Pubdate: Mon, 20 Nov 2006
Source: Australian, The (Australia)
Copyright: 2006sThe Australian
Author: Ewin Hannan
Bookmark: (Mandatory Minimum Sentencing)
Bookmark: (Drug Testing)


DRUG dealers will face minimum jail sentences and drivers caught on
drugs will be forced to submit to random testing for 12 months after a
conviction if the Liberals are elected on Saturday.

Firing up the law-and-order debate for the last week of the election
campaign, Liberal leader Ted Baillieu said he would remove the
discretion of judges to pass non-custodial sentences on drug

Mr Baillieu said the Liberals wanted to send a strong message that
illicit drug supply and use, including so-called recreational drugs,
were not acceptable.

If elected, the Liberals will ask the Sentencing Advisory Council to
provide state cabinet with recommendations for minimum sentences for
drug trafficking. Currently, there are no minimum sentences for

The policy asserts that "in recent years judicial discretion has
generally not reflected mounting community concerns about the growing
drug tide".

"With increased supply in East Asia and increased demand in eastern
Australia, there is a growing crisis we need to prepare for by
publicising to all current and future drug traffickers that the
punishments will be harsh," it says. "Judges are continuing to use
their discretion to avoid increasing pressure on the corrections
system and exposing drug-related criminals to the drug culture in our

"The Liberal Party believes drug trafficking of any form is enormously
detrimental to society and the courts should recognise the inherently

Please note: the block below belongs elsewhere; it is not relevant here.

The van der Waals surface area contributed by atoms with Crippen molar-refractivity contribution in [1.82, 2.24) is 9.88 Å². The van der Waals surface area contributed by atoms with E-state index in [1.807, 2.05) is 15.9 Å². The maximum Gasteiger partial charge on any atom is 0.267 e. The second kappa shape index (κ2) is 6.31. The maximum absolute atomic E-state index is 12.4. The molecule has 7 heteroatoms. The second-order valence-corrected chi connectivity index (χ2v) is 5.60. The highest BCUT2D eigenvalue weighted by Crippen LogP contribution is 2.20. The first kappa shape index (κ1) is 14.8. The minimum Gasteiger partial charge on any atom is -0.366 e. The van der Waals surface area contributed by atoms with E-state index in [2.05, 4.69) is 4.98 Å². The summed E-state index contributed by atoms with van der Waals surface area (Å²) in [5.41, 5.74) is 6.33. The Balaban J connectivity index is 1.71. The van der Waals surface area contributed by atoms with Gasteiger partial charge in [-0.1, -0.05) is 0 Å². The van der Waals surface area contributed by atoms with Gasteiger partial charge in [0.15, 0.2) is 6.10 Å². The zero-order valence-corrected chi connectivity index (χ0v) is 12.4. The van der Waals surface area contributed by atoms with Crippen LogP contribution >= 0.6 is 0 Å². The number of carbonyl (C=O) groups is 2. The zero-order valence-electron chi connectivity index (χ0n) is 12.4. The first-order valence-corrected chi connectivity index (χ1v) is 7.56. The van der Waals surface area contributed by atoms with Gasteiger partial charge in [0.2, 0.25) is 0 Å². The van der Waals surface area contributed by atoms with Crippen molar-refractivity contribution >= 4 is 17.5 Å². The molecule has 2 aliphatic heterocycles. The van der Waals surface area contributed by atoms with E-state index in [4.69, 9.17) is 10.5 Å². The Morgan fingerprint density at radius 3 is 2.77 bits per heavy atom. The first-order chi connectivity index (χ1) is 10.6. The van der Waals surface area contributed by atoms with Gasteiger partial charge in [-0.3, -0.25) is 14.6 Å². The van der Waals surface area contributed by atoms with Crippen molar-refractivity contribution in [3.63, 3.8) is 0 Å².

destructive nature of drug trafficking."

Drivers caught under the influence or in possession of drugs will have
to undergo random testing for 12 months, under threat of a minimum
penalty or jail sentence.

At any time over that period, a person will be required to attend a
registered testing facility within 24 hours. The cost of the test will
be paid by the individual.

The Liberals promised to build a 200-bed drug and alcohol
rehabilitation correctional facility for drug-addicted prisoners, and
set up a 20-bed detox unit within a major Melbourne hospital.

Premier Steve Bracks said Victoria already had the toughest
drug-driving laws in the world, and criticised the Liberals' promise
to remove judicial discretion.

"We're opposed to mandatory minimum sentences as a principle," he
said. "We know it hasn't worked in any jurisdiction anywhere in the
world. The courts should have the independence and the flexibility ..
to determine what is appropriate, based on the evidence before them."

He said minimum sentences often led to inappropriate jail terms,
because the judiciary could not take any mitigating factors into account.

"The reality is that the courts are better at deciding those matters,"
he said.

Mr Bracks also promised increased penalties for animal cruelty
offences and $4 million to the RSPCA to help it investigate claims of
animal cruelty.

The RSPCA rescued 1000 animals from dangerous situations last year,
and received more than 9700 complaints about animal cruelty.
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